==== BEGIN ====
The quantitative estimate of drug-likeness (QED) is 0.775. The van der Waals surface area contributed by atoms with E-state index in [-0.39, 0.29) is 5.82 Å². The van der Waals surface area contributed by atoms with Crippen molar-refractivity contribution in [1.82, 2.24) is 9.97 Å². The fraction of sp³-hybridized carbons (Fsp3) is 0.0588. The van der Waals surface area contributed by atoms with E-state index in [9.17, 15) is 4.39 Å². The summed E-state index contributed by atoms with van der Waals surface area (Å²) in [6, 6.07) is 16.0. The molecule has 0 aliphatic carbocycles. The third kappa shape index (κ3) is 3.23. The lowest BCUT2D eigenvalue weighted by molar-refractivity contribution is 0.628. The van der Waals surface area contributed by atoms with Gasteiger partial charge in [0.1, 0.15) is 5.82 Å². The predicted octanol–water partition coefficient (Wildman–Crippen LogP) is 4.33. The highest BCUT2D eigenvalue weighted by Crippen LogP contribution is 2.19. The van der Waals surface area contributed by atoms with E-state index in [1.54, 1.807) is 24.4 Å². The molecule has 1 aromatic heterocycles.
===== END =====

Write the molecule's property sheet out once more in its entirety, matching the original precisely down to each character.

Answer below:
The quantitative estimate of drug-likeness (QED) is 0.775. The van der Waals surface area contributed by atoms with E-state index in [-0.39, 0.29) is 5.82 Å². The van der Waals surface area contributed by atoms with Crippen molar-refractivity contribution in [1.82, 2.24) is 9.97 Å². The fraction of sp³-hybridized carbons (Fsp3) is 0.0588. The van der Waals surface area contributed by atoms with E-state index in [9.17, 15) is 4.39 Å². The summed E-state index contributed by atoms with van der Waals surface area (Å²) in [6, 6.07) is 16.0. The molecule has 0 aliphatic carbocycles. The third kappa shape index (κ3) is 3.23. The lowest BCUT2D eigenvalue weighted by molar-refractivity contribution is 0.628. The van der Waals surface area contributed by atoms with Gasteiger partial charge in [0.1, 0.15) is 5.82 Å². The predicted octanol–water partition coefficient (Wildman–Crippen LogP) is 4.33. The highest BCUT2D eigenvalue weighted by Crippen LogP contribution is 2.19. The van der Waals surface area contributed by atoms with E-state index in [1.54, 1.807) is 24.4 Å². The molecule has 1 aromatic heterocycles.